The Panhandle PHD is one of 18 public health districts covering 86 sparsely populated counties that were formed by the Nebraska Health Care Funding Act (LB 692) of 2001 and funded by tobacco settlement funds. All but four districts cover more than one county and three districts do not qualify for state funding.
Engel and her staff spoke about immunizations, clean water, worksite wellness, tobacco-free zones at schools and hospital campuses, health and nutrition education and a myriad of other programs they administer.
Her list of public health challenges foreshadowed those we’d hear across the state:
• Health care access
• Chronic disease management and prevention – diabetes, heart disease and cancer
• Domestic violence/child abuse
• Healthy pregnancy/teen pregnancy prevention
Of course, disease surveillance is constant. Outbreaks of pertussis, or whooping cough, have cropped up in pockets across the state where vaccine rates have dropped. West Nile virus is ever present and mosquito and bird testing is continuous.
The public health professionals we met face another challenge, as well — people generally don’t understand what they do, because the definition of “public health” is so broad. From the first meeting, officials were exploring avenues to better explain the concept of public health. The difficulty of defining public health became clearer after each visit as the team saw the diversity of public health activities at each location.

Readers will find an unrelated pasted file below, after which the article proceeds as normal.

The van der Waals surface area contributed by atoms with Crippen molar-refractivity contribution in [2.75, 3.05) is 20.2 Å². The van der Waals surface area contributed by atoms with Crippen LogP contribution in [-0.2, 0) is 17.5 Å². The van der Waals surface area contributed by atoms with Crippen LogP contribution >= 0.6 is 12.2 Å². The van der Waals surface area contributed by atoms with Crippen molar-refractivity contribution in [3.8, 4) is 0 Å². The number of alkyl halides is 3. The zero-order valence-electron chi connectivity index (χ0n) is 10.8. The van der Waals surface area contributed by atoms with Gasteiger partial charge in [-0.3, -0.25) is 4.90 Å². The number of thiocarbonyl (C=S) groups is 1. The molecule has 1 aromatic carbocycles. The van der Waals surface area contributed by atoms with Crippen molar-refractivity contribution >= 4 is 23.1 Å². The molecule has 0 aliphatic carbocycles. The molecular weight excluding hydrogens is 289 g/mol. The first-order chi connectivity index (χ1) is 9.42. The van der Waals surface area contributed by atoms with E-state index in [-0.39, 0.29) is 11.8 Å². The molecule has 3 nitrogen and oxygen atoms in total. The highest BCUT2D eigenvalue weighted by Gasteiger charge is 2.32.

“Public health is unsustainable as it is set up now and will be unrecognizable in a decade,” Dr. Khan said. “These changes are being driven by the Affordable Care Act (which will fundamentally change health care) coupled with new technology, changes in demographics and populations, and globalization.
“In the U.S., we spend $3.1 trillion on health care. That’s one-sixth of the economy. It’s our version of the cookie monster gobbling up one out of every four state dollars and the crumbs symbolize waste,” he said. “Our health care cost is so much higher than other leading countries in the world, yet we don’t have better public health as a result of that. We can use public health and a community-based approach to make the state and nation healthier.”
Prevention is the most efficient and effective way to be healthy, he said. And the public health officials across the state can have a huge impact there, Dr. Khan said, showing people how to “be healthful in your life — with great choices, the ability to exercise and experience positive mental health. “Who doesn’t want to be healthy?”
Officials expressed a desire to collaborate with the College of Public Health to help train health care practitioners, expand research capacity and look for ways to provide field experiences for students.
Dr. Khan announced that this year he is forming the first student outbreak response team, which will provide assistance in an emergency. He also said that adjustments are underway in the master’s program so that students are able to complete the degree in two years.
“I’m out here because I learned a long time ago that public health happens on the local level,” he said. “The best practices and innovations happen here.
“We’re all in this together,” he said. “If we’re going to be the healthiest state in the nation, we have to work together.”